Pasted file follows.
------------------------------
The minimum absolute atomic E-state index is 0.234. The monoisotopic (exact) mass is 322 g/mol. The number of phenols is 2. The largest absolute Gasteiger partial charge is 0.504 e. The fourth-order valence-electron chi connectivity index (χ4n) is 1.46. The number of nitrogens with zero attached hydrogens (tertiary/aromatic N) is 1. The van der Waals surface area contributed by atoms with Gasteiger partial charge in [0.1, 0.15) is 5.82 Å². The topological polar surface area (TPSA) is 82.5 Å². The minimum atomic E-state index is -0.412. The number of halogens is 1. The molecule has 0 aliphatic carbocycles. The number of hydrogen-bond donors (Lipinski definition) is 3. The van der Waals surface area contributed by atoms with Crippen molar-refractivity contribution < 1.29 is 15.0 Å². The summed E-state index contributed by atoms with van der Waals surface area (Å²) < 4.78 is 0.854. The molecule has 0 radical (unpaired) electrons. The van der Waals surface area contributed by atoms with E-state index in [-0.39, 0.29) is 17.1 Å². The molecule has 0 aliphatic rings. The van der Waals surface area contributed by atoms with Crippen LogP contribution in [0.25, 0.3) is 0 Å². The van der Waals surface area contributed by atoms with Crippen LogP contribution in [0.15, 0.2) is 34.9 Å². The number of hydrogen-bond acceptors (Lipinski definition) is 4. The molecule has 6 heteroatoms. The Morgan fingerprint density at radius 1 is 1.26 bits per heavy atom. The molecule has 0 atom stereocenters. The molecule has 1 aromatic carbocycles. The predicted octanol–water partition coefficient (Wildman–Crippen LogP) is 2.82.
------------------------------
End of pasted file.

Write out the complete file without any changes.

The minimum absolute atomic E-state index is 0.234. The monoisotopic (exact) mass is 322 g/mol. The number of phenols is 2. The largest absolute Gasteiger partial charge is 0.504 e. The fourth-order valence-electron chi connectivity index (χ4n) is 1.46. The number of nitrogens with zero attached hydrogens (tertiary/aromatic N) is 1. The van der Waals surface area contributed by atoms with Gasteiger partial charge in [0.1, 0.15) is 5.82 Å². The topological polar surface area (TPSA) is 82.5 Å². The minimum atomic E-state index is -0.412. The number of halogens is 1. The molecule has 0 aliphatic carbocycles. The number of hydrogen-bond donors (Lipinski definition) is 3. The van der Waals surface area contributed by atoms with Crippen molar-refractivity contribution < 1.29 is 15.0 Å². The summed E-state index contributed by atoms with van der Waals surface area (Å²) < 4.78 is 0.854. The molecule has 0 radical (unpaired) electrons. The van der Waals surface area contributed by atoms with E-state index in [-0.39, 0.29) is 17.1 Å². The molecule has 0 aliphatic rings. The van der Waals surface area contributed by atoms with Crippen LogP contribution in [0.25, 0.3) is 0 Å². The van der Waals surface area contributed by atoms with Crippen LogP contribution in [0.15, 0.2) is 34.9 Å². The number of hydrogen-bond acceptors (Lipinski definition) is 4. The molecule has 6 heteroatoms. The Morgan fingerprint density at radius 1 is 1.26 bits per heavy atom. The molecule has 0 atom stereocenters. The molecule has 1 aromatic carbocycles. The predicted octanol–water partition coefficient (Wildman–Crippen LogP) is 2.82.